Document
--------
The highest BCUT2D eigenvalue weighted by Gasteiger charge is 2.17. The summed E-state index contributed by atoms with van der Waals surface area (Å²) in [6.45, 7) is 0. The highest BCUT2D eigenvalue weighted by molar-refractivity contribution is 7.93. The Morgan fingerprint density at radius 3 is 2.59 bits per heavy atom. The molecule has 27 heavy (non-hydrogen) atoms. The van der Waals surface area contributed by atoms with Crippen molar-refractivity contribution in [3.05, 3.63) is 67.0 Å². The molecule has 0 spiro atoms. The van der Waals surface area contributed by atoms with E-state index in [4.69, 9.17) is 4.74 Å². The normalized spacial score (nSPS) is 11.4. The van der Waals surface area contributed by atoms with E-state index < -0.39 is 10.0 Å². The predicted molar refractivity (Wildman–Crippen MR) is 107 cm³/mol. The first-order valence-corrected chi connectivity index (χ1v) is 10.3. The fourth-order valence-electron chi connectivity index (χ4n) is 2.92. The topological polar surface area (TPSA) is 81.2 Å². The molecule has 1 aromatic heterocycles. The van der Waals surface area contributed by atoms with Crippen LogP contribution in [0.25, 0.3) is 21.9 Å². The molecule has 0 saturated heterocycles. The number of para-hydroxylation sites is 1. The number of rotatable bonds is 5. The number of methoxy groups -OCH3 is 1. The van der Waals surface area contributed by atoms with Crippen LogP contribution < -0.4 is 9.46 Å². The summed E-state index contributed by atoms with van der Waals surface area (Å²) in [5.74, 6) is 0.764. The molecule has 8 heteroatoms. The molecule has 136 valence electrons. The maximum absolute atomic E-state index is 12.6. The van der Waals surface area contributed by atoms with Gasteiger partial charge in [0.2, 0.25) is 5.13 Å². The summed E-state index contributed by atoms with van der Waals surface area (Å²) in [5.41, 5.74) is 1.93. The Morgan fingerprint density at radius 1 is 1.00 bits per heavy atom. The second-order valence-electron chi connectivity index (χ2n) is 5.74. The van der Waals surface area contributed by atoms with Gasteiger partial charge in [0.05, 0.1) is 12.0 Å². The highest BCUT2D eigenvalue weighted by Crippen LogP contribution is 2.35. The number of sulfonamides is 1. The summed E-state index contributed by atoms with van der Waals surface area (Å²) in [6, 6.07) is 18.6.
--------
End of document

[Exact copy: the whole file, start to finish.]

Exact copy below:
The highest BCUT2D eigenvalue weighted by Gasteiger charge is 2.17. The summed E-state index contributed by atoms with van der Waals surface area (Å²) in [6.45, 7) is 0. The highest BCUT2D eigenvalue weighted by molar-refractivity contribution is 7.93. The Morgan fingerprint density at radius 3 is 2.59 bits per heavy atom. The molecule has 27 heavy (non-hydrogen) atoms. The van der Waals surface area contributed by atoms with Crippen molar-refractivity contribution in [3.05, 3.63) is 67.0 Å². The molecule has 0 spiro atoms. The van der Waals surface area contributed by atoms with E-state index in [4.69, 9.17) is 4.74 Å². The normalized spacial score (nSPS) is 11.4. The van der Waals surface area contributed by atoms with E-state index < -0.39 is 10.0 Å². The predicted molar refractivity (Wildman–Crippen MR) is 107 cm³/mol. The first-order valence-corrected chi connectivity index (χ1v) is 10.3. The fourth-order valence-electron chi connectivity index (χ4n) is 2.92. The topological polar surface area (TPSA) is 81.2 Å². The molecule has 1 aromatic heterocycles. The van der Waals surface area contributed by atoms with Crippen LogP contribution in [0.25, 0.3) is 21.9 Å². The molecule has 0 saturated heterocycles. The number of para-hydroxylation sites is 1. The number of rotatable bonds is 5. The number of methoxy groups -OCH3 is 1. The van der Waals surface area contributed by atoms with Crippen LogP contribution < -0.4 is 9.46 Å². The summed E-state index contributed by atoms with van der Waals surface area (Å²) in [5.74, 6) is 0.764. The molecule has 8 heteroatoms. The molecule has 136 valence electrons. The maximum absolute atomic E-state index is 12.6. The van der Waals surface area contributed by atoms with Gasteiger partial charge in [0.2, 0.25) is 5.13 Å². The summed E-state index contributed by atoms with van der Waals surface area (Å²) in [5.41, 5.74) is 1.93. The Morgan fingerprint density at radius 1 is 1.00 bits per heavy atom. The second-order valence-electron chi connectivity index (χ2n) is 5.74. The van der Waals surface area contributed by atoms with Gasteiger partial charge in [0.05, 0.1) is 12.0 Å². The highest BCUT2D eigenvalue weighted by Crippen LogP contribution is 2.35. The number of sulfonamides is 1. The summed E-state index contributed by atoms with van der Waals surface area (Å²) in [6, 6.07) is 18.6.